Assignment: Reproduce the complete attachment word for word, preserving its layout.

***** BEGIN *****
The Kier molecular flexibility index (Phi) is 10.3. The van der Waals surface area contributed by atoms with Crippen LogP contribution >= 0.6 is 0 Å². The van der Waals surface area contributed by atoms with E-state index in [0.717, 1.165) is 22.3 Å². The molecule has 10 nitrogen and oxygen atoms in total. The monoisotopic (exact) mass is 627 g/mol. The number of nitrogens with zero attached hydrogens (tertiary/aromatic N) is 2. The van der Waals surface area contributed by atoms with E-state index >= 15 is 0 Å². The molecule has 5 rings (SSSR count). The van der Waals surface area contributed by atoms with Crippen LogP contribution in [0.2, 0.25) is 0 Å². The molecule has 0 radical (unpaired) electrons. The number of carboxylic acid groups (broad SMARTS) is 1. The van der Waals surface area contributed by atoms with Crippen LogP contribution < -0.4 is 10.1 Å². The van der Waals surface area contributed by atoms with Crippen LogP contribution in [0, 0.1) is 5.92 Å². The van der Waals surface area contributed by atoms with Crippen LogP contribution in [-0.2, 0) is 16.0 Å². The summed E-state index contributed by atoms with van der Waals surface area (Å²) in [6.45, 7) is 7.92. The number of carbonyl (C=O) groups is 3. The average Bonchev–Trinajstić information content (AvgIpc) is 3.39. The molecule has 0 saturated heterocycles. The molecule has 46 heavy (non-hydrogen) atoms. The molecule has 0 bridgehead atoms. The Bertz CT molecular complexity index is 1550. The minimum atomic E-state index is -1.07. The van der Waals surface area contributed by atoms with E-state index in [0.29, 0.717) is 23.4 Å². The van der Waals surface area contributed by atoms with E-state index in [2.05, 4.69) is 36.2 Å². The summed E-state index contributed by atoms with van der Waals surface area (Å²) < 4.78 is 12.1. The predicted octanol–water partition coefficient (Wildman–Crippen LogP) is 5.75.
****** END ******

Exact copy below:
The Kier molecular flexibility index (Phi) is 10.3. The van der Waals surface area contributed by atoms with Crippen LogP contribution >= 0.6 is 0 Å². The van der Waals surface area contributed by atoms with E-state index in [0.717, 1.165) is 22.3 Å². The molecule has 10 nitrogen and oxygen atoms in total. The monoisotopic (exact) mass is 627 g/mol. The number of nitrogens with zero attached hydrogens (tertiary/aromatic N) is 2. The van der Waals surface area contributed by atoms with E-state index >= 15 is 0 Å². The molecule has 5 rings (SSSR count). The van der Waals surface area contributed by atoms with Crippen LogP contribution in [0.2, 0.25) is 0 Å². The molecule has 0 radical (unpaired) electrons. The number of carboxylic acid groups (broad SMARTS) is 1. The van der Waals surface area contributed by atoms with Crippen LogP contribution < -0.4 is 10.1 Å². The van der Waals surface area contributed by atoms with Crippen LogP contribution in [0, 0.1) is 5.92 Å². The van der Waals surface area contributed by atoms with Crippen LogP contribution in [-0.2, 0) is 16.0 Å². The summed E-state index contributed by atoms with van der Waals surface area (Å²) in [6.45, 7) is 7.92. The number of carbonyl (C=O) groups is 3. The average Bonchev–Trinajstić information content (AvgIpc) is 3.39. The molecule has 0 saturated heterocycles. The molecule has 46 heavy (non-hydrogen) atoms. The molecule has 0 bridgehead atoms. The Bertz CT molecular complexity index is 1550. The minimum atomic E-state index is -1.07. The van der Waals surface area contributed by atoms with E-state index in [0.29, 0.717) is 23.4 Å². The van der Waals surface area contributed by atoms with E-state index in [2.05, 4.69) is 36.2 Å². The summed E-state index contributed by atoms with van der Waals surface area (Å²) < 4.78 is 12.1. The predicted octanol–water partition coefficient (Wildman–Crippen LogP) is 5.75.